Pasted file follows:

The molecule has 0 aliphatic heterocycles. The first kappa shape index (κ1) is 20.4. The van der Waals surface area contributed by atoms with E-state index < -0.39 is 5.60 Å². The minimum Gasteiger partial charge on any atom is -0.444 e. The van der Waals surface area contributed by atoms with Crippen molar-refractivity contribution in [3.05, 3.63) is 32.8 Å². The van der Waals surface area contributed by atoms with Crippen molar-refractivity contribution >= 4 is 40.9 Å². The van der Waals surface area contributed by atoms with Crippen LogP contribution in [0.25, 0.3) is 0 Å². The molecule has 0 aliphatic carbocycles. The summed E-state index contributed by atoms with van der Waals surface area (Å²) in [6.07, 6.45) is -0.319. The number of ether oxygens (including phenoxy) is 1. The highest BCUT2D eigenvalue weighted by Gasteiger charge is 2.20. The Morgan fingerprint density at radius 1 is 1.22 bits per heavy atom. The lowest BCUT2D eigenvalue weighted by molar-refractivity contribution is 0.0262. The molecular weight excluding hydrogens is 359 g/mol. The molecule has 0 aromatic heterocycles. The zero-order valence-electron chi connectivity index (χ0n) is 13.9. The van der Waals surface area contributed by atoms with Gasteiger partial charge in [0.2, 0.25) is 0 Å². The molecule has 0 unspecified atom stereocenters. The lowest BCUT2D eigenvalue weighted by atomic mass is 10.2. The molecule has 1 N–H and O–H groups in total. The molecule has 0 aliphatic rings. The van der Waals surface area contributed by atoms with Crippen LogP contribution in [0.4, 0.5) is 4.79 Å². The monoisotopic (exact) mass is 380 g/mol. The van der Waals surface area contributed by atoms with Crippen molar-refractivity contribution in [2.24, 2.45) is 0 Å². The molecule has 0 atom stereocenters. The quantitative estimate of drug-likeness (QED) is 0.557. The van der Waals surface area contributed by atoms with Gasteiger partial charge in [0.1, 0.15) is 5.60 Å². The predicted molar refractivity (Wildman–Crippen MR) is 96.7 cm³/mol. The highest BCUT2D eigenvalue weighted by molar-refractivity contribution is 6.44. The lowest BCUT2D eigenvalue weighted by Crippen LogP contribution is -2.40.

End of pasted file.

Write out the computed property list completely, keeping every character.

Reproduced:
The molecule has 0 aliphatic heterocycles. The first kappa shape index (κ1) is 20.4. The van der Waals surface area contributed by atoms with E-state index < -0.39 is 5.60 Å². The minimum Gasteiger partial charge on any atom is -0.444 e. The van der Waals surface area contributed by atoms with Crippen molar-refractivity contribution in [3.05, 3.63) is 32.8 Å². The van der Waals surface area contributed by atoms with Crippen molar-refractivity contribution >= 4 is 40.9 Å². The van der Waals surface area contributed by atoms with Crippen LogP contribution in [0.25, 0.3) is 0 Å². The molecule has 0 aliphatic carbocycles. The summed E-state index contributed by atoms with van der Waals surface area (Å²) in [6.07, 6.45) is -0.319. The number of ether oxygens (including phenoxy) is 1. The highest BCUT2D eigenvalue weighted by Gasteiger charge is 2.20. The Morgan fingerprint density at radius 1 is 1.22 bits per heavy atom. The lowest BCUT2D eigenvalue weighted by molar-refractivity contribution is 0.0262. The molecular weight excluding hydrogens is 359 g/mol. The molecule has 0 aromatic heterocycles. The zero-order valence-electron chi connectivity index (χ0n) is 13.9. The van der Waals surface area contributed by atoms with Gasteiger partial charge in [0.2, 0.25) is 0 Å². The molecule has 0 unspecified atom stereocenters. The lowest BCUT2D eigenvalue weighted by atomic mass is 10.2. The molecule has 1 N–H and O–H groups in total. The molecule has 0 aliphatic rings. The van der Waals surface area contributed by atoms with Crippen LogP contribution in [0.4, 0.5) is 4.79 Å². The monoisotopic (exact) mass is 380 g/mol. The van der Waals surface area contributed by atoms with Crippen molar-refractivity contribution in [2.24, 2.45) is 0 Å². The molecule has 0 atom stereocenters. The quantitative estimate of drug-likeness (QED) is 0.557. The van der Waals surface area contributed by atoms with Gasteiger partial charge in [0.1, 0.15) is 5.60 Å². The predicted molar refractivity (Wildman–Crippen MR) is 96.7 cm³/mol. The highest BCUT2D eigenvalue weighted by molar-refractivity contribution is 6.44. The lowest BCUT2D eigenvalue weighted by Crippen LogP contribution is -2.40.